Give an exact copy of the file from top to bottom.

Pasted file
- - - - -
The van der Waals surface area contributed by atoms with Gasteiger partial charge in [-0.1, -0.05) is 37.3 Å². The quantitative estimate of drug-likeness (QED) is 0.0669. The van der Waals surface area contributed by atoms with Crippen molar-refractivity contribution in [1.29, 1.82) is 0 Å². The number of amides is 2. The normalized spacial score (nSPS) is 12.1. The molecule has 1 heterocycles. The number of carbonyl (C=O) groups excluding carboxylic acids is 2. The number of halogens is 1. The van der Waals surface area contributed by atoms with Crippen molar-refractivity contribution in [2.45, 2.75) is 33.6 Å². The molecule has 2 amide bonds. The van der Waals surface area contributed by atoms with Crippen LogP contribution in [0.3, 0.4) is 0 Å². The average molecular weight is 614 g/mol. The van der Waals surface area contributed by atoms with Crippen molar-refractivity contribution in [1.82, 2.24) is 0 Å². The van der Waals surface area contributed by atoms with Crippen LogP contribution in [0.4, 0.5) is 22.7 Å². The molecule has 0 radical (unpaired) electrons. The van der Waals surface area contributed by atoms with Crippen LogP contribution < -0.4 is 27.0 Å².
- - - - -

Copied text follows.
The van der Waals surface area contributed by atoms with Gasteiger partial charge in [-0.1, -0.05) is 37.3 Å². The quantitative estimate of drug-likeness (QED) is 0.0669. The van der Waals surface area contributed by atoms with Crippen molar-refractivity contribution in [1.29, 1.82) is 0 Å². The number of amides is 2. The normalized spacial score (nSPS) is 12.1. The molecule has 1 heterocycles. The number of carbonyl (C=O) groups excluding carboxylic acids is 2. The number of halogens is 1. The van der Waals surface area contributed by atoms with Crippen molar-refractivity contribution in [2.45, 2.75) is 33.6 Å². The molecule has 2 amide bonds. The van der Waals surface area contributed by atoms with Crippen LogP contribution in [0.3, 0.4) is 0 Å². The average molecular weight is 614 g/mol. The van der Waals surface area contributed by atoms with Crippen molar-refractivity contribution in [1.82, 2.24) is 0 Å². The van der Waals surface area contributed by atoms with Crippen LogP contribution in [0.4, 0.5) is 22.7 Å². The molecule has 0 radical (unpaired) electrons. The van der Waals surface area contributed by atoms with Crippen LogP contribution < -0.4 is 27.0 Å².